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Citizens for Tax Justice - repeal “deferral,” stop corporations offshoring jobs


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Jan 17, 2010
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New Jersey
America’s tax system may cause its companies to move jobs overseas, but not in the ways many people think.

Some corporate leaders claim that the U.S. corporate tax rate of 35 percent forces them to do business outside the U.S. But that is the statutory rate. The effective tax rate on corporate profits is much lower because corporations enjoy so many tax loopholes.

These loopholes include special deductions that allegedly encourage “manufacturing” but go towards activities like producing hamburgers for fast-food restaurants, writing software, and extracting oil. They also include breaks allowing companies to write off equipment far sooner than it actually wears out, manipulate inventory accounting, and “defer” U.S. taxes on offshore profits.

As a result, corporate taxes as a percentage of gross domestic product (GDP) are lower in the U.S. than in almost any other country in the Organization for Economic Cooperation and Development (OECD), the industrialized countries that we compete with.

In any event, there is little evidence that taxes are an important factor for a company deciding whether or not to invest and hire people in America. Just as U.S. corporations must decide which countries to invest in, they also must decide which states within the U.S. to invest in, and research from the Corporation for Enterprise Development (CFED) has found that companies locate in a state because of its education, health care, and infrastructure and not because of its tax policies. The same is certainly true for federal corporate taxes.

However, one feature of our tax system really does encourage corporations to ship jobs overseas and shift profits to offshore tax havens: the break allowing corporations to “defer” U.S. taxes on profits they earn (or allegedly earn) in other countries until those profits are brought back to the U.S. (until those profits are “repatriated”). Often, those offshore profits are never repatriated.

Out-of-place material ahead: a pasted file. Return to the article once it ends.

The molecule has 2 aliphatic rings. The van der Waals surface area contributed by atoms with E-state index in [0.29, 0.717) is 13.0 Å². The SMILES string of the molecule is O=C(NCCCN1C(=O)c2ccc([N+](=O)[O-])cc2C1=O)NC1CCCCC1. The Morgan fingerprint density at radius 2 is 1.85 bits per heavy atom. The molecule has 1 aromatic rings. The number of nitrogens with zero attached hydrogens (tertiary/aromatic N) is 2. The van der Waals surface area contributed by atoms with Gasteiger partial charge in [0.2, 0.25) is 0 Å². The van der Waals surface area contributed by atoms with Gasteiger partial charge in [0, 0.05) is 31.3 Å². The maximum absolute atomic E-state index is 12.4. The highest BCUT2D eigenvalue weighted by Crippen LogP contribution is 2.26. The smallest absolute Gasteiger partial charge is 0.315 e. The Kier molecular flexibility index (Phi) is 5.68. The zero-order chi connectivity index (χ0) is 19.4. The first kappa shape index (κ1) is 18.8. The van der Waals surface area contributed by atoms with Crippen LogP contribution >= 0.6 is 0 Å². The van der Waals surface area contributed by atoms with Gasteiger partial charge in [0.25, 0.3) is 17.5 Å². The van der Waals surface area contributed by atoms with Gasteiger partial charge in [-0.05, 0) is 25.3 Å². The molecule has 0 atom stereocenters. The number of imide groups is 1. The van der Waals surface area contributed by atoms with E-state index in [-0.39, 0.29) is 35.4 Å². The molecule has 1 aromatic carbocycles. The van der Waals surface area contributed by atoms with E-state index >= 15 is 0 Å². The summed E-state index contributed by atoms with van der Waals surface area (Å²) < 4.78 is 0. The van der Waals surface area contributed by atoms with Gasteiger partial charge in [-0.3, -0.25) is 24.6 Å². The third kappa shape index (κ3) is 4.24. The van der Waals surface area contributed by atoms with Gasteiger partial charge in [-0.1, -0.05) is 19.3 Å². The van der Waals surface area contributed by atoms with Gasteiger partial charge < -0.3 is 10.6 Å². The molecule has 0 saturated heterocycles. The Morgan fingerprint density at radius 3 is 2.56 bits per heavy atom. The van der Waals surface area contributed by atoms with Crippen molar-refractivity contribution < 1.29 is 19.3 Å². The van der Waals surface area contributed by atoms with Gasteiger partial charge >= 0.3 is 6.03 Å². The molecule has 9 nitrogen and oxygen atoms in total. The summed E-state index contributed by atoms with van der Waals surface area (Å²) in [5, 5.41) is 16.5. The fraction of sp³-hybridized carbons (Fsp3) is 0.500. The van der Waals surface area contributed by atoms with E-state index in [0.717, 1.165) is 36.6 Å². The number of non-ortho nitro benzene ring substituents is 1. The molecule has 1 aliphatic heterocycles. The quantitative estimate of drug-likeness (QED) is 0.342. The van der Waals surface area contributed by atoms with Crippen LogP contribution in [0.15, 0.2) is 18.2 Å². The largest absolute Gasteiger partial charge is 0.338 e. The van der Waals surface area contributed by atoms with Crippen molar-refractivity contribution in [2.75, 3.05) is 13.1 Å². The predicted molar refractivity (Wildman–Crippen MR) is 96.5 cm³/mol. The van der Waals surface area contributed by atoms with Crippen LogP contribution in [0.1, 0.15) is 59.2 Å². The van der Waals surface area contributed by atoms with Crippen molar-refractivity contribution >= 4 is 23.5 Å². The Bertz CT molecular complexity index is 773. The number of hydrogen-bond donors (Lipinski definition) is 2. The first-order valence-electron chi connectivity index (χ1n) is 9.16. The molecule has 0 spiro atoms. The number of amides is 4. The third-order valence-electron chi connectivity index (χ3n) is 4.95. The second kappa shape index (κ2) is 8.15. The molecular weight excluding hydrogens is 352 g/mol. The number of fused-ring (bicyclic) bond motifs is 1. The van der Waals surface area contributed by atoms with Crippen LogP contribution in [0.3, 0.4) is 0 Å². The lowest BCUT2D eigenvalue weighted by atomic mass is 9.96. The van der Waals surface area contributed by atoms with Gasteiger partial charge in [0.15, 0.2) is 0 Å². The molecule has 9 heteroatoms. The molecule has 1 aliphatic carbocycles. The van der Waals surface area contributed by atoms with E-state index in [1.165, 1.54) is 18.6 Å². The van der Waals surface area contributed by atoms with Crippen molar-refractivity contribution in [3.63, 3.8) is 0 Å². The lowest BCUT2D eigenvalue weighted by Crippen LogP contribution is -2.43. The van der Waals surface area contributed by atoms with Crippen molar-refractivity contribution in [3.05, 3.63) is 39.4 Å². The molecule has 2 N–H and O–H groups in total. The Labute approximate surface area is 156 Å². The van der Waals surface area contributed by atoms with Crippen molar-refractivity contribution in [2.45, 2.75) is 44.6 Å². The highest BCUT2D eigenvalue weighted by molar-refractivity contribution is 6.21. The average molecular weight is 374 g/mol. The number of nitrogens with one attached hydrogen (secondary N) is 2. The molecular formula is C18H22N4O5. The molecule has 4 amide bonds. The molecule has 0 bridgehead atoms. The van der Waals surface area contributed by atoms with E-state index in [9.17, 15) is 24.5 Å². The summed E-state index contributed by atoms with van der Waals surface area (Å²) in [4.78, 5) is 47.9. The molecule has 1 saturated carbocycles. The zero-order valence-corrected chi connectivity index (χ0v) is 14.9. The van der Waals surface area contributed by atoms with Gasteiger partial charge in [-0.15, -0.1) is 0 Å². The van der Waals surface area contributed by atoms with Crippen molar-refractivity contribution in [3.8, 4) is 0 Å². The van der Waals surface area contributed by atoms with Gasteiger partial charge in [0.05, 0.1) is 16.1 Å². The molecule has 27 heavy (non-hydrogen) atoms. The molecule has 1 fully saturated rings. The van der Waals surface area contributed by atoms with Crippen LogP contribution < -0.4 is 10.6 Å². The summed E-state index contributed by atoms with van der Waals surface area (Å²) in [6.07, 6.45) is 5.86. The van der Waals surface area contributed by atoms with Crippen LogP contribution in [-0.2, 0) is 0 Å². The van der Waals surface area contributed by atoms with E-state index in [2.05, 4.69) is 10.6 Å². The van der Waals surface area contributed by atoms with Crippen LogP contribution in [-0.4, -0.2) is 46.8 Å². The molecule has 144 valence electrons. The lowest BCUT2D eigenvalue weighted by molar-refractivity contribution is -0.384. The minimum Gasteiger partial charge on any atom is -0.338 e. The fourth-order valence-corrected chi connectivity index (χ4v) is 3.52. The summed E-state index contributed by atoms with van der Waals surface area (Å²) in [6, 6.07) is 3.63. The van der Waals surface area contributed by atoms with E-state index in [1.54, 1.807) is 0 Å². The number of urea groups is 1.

Deferral causes two problems. The first problem is that deferral may give an American corporation an incentive to move operations and jobs to an overseas subsidiary. Because the U.S. does not tax profits generated offshore (unless the profits are repatriated), corporations can pay less in taxes by moving production to a country with lower corporate income taxes.

The second problem is that deferral creates an incentive for American corporations to disguise their U.S. profits as “foreign” profits. They do this by engaging in transactions that shift their profits to subsidiaries in countries that tax the profits lightly or not at all (countries that serve as corporate tax havens).

U.S. corporations would have even greater incentives to move jobs and profits overseas if Congress followed the wishes of many corporate leaders and enacted a “territorial” system, which would exempt the offshore profits of U.S. corporations completely from U.S. taxes.

A better solution is to repeal “deferral,” as President Kennedy proposed back in the 1960s. Corporations would then have little or no tax incentive to move jobs offshore or to shift profits offshore to tax havens, because the U.S. would tax profits of American corporations no matter where they are generated.

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